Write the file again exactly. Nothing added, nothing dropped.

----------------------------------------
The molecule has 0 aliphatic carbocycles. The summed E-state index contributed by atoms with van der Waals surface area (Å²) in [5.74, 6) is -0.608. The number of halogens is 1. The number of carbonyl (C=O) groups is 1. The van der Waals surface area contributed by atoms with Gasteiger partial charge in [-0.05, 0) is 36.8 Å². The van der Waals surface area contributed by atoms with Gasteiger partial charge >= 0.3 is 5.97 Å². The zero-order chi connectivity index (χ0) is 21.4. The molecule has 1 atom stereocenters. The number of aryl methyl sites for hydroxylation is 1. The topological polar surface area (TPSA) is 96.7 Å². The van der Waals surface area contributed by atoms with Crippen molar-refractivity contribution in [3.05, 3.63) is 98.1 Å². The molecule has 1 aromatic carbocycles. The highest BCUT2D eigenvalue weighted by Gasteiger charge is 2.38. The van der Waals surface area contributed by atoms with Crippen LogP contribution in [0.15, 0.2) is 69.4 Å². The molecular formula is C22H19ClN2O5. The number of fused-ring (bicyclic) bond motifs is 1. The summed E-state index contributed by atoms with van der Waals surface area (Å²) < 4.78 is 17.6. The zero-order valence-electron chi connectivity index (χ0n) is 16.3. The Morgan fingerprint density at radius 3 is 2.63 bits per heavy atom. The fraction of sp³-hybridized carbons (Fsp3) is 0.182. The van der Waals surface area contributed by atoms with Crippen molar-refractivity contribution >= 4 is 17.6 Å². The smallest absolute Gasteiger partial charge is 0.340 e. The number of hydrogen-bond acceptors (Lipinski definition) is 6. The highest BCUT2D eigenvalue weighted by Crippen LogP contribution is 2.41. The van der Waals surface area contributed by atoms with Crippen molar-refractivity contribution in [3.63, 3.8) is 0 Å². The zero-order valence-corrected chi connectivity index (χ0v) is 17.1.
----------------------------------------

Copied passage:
The molecule has 0 aliphatic carbocycles. The summed E-state index contributed by atoms with van der Waals surface area (Å²) in [5.74, 6) is -0.608. The number of halogens is 1. The number of carbonyl (C=O) groups is 1. The van der Waals surface area contributed by atoms with Gasteiger partial charge in [-0.05, 0) is 36.8 Å². The van der Waals surface area contributed by atoms with Gasteiger partial charge >= 0.3 is 5.97 Å². The zero-order chi connectivity index (χ0) is 21.4. The molecule has 1 atom stereocenters. The number of aryl methyl sites for hydroxylation is 1. The topological polar surface area (TPSA) is 96.7 Å². The van der Waals surface area contributed by atoms with Crippen molar-refractivity contribution in [3.05, 3.63) is 98.1 Å². The molecule has 1 aromatic carbocycles. The highest BCUT2D eigenvalue weighted by Gasteiger charge is 2.38. The van der Waals surface area contributed by atoms with Crippen LogP contribution in [0.15, 0.2) is 69.4 Å². The molecular formula is C22H19ClN2O5. The number of fused-ring (bicyclic) bond motifs is 1. The summed E-state index contributed by atoms with van der Waals surface area (Å²) < 4.78 is 17.6. The zero-order valence-electron chi connectivity index (χ0n) is 16.3. The Morgan fingerprint density at radius 3 is 2.63 bits per heavy atom. The fraction of sp³-hybridized carbons (Fsp3) is 0.182. The van der Waals surface area contributed by atoms with Crippen molar-refractivity contribution >= 4 is 17.6 Å². The smallest absolute Gasteiger partial charge is 0.340 e. The number of hydrogen-bond acceptors (Lipinski definition) is 6. The highest BCUT2D eigenvalue weighted by Crippen LogP contribution is 2.41. The van der Waals surface area contributed by atoms with Crippen molar-refractivity contribution in [3.63, 3.8) is 0 Å². The zero-order valence-corrected chi connectivity index (χ0v) is 17.1.